App analytics startup Bionic today emerged from stealth with $17 million, a combination of series A and seed funding. The Palo Alto, California-based company plans to put the funds toward investing in R&D as it expands its client base internationally.
MarketandMarkets forecasts that the app analytics market will grow from $1.05 billion in 2018 to $2.85 billion by 2023. Among the factors driving growth are the demand for apps and an influx of mobile advertising. Because ads are a critical source of mobile app revenue, it’s increasingly important that bugs don’t interfere with their placement. In 2019, there were more than 204 billion app downloads, a roughly 6% increase on the year before. And by one estimate, mobile advertising represented 72% of all U.S. digital ad spending in 2019.
Bionic was cofounded by CEO Idan Ninyo and CTO Eyal Mamo, who spent over five years in Unit 8200, the Israeli Intelligence Corps unit of the Israel Defense Forces responsible for collecting intelligence and code decryption. Ninyo’s plans to relocate to the U.S. were disrupted by the pandemic, forcing him and Mamo to conduct Bionic’s series A round remotely.
Bionic’s platform reverse-engineers apps to create architectural and data flow breakdowns. It monitors core changes in production, enabling developers to define guardrails that prevent app updates and upgrades from negatively impacting performance. Bionic is agentless and ostensibly works across environments, locations, and infrastructures, from on-premises apps to hosted cloud-native microservices. (Microservice architectures arrange apps as collections of related services.) Moreover, the process is automated and can be deployed in what Bionic claims amounts to minutes.
“We are using many of the reverse engineering techniques we leveraged in Unit 8200 to deliver an automated and comprehensive inventory of customers’ applications: where they are deployed, configurations, APIs, data sources, changes, and more,” Ninyo told VentureBeat via email. “In minutes, we are delivering what used to take hundreds, even thousands of hours to compile across systems, spreadsheets, and other manual collection methods. We are able to show the full applicative dependency and dataflow map of the production environment, how different services consume APIs, what data is flowing between services, and data sources.”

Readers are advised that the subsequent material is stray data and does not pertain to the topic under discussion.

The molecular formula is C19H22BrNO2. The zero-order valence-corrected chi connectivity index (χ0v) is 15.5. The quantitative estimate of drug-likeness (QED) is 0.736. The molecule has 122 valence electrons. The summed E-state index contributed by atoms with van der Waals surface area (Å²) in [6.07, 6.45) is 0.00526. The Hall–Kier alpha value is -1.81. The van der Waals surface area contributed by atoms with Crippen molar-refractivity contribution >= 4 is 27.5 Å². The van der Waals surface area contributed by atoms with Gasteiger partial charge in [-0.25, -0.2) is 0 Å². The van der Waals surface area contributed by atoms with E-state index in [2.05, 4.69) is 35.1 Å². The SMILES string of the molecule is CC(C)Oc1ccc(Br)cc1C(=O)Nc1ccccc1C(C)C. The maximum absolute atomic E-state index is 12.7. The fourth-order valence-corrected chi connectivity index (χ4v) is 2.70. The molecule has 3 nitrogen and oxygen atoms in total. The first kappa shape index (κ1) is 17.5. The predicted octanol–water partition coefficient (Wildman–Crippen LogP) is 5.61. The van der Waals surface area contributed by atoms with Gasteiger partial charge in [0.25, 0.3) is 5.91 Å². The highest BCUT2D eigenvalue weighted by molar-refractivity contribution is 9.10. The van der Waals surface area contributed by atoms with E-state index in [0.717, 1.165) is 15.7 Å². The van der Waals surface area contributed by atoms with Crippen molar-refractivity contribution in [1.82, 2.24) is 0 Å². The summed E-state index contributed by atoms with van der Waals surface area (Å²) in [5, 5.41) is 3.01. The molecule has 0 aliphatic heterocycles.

Bionic competes with a number of app analytics startups, among them Apptopia and Adjust. But the company says its tools have experienced a rapid uptake in adoption and are already being used by IT, operations, and security teams at pharmaceutical, financial service, and technology companies.
“The pandemic accelerated digital transformation efforts across almost all organizations, especially since employees are working from home and enterprises are becoming more reliant on their digital offerings,” Ninyo continued. “That has made the issue of application chaos ever more acute for enterprise IT teams. All these organizations realize that they must maintain compliance, reduce risk, and improve resiliency without slowing down the rate of development.”
Bionic’s series A round was led by Battery Ventures investors Dharmesh Thakker and René Bonvanie. Additional investors include former Goldman Sachs CTO Don Duet, former Barclays CIO Sameer Jain, and Ariel Maislos. The company currently has 20 employees.